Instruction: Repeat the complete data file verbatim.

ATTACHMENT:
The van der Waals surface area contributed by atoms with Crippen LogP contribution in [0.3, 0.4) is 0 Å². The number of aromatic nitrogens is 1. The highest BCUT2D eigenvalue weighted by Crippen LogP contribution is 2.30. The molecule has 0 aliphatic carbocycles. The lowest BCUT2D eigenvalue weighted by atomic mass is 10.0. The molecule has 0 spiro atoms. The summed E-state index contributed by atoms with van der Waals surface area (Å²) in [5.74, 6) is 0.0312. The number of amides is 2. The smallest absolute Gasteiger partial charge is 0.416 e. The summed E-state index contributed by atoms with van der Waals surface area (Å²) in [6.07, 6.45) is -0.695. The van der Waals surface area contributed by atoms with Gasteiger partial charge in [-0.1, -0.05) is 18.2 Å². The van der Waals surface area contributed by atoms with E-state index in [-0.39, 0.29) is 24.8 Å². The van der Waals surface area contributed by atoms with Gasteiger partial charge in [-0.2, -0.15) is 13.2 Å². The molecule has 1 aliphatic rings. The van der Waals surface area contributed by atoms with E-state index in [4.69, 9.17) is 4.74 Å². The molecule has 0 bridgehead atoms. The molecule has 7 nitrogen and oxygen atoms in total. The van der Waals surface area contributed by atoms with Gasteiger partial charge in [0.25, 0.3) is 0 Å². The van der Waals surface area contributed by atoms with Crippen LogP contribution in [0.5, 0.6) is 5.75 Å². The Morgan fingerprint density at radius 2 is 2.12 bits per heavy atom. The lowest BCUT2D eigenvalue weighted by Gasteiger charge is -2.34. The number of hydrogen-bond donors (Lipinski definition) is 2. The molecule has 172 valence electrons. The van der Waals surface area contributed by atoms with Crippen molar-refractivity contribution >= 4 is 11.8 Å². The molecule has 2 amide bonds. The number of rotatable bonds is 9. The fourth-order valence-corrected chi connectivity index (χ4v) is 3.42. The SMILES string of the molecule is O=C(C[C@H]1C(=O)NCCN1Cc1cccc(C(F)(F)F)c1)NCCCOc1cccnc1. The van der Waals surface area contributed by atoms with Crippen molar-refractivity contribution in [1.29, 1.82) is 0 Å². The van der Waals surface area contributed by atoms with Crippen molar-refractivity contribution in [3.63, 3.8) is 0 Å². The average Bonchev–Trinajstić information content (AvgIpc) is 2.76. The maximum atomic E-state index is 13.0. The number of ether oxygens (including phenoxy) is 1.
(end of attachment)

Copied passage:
The van der Waals surface area contributed by atoms with Crippen LogP contribution in [0.3, 0.4) is 0 Å². The number of aromatic nitrogens is 1. The highest BCUT2D eigenvalue weighted by Crippen LogP contribution is 2.30. The molecule has 0 aliphatic carbocycles. The lowest BCUT2D eigenvalue weighted by atomic mass is 10.0. The molecule has 0 spiro atoms. The summed E-state index contributed by atoms with van der Waals surface area (Å²) in [5.74, 6) is 0.0312. The number of amides is 2. The smallest absolute Gasteiger partial charge is 0.416 e. The summed E-state index contributed by atoms with van der Waals surface area (Å²) in [6.07, 6.45) is -0.695. The van der Waals surface area contributed by atoms with Gasteiger partial charge in [-0.1, -0.05) is 18.2 Å². The van der Waals surface area contributed by atoms with E-state index in [-0.39, 0.29) is 24.8 Å². The van der Waals surface area contributed by atoms with Gasteiger partial charge in [-0.2, -0.15) is 13.2 Å². The molecule has 1 aliphatic rings. The van der Waals surface area contributed by atoms with E-state index in [4.69, 9.17) is 4.74 Å². The molecule has 0 bridgehead atoms. The molecule has 7 nitrogen and oxygen atoms in total. The van der Waals surface area contributed by atoms with Gasteiger partial charge in [0.25, 0.3) is 0 Å². The van der Waals surface area contributed by atoms with Crippen LogP contribution in [0.5, 0.6) is 5.75 Å². The Morgan fingerprint density at radius 2 is 2.12 bits per heavy atom. The lowest BCUT2D eigenvalue weighted by Gasteiger charge is -2.34. The number of hydrogen-bond donors (Lipinski definition) is 2. The molecule has 172 valence electrons. The van der Waals surface area contributed by atoms with Crippen molar-refractivity contribution >= 4 is 11.8 Å². The molecule has 2 amide bonds. The number of rotatable bonds is 9. The fourth-order valence-corrected chi connectivity index (χ4v) is 3.42. The SMILES string of the molecule is O=C(C[C@H]1C(=O)NCCN1Cc1cccc(C(F)(F)F)c1)NCCCOc1cccnc1. The van der Waals surface area contributed by atoms with Crippen molar-refractivity contribution in [1.29, 1.82) is 0 Å². The van der Waals surface area contributed by atoms with Crippen molar-refractivity contribution in [3.63, 3.8) is 0 Å². The average Bonchev–Trinajstić information content (AvgIpc) is 2.76. The maximum atomic E-state index is 13.0. The number of ether oxygens (including phenoxy) is 1.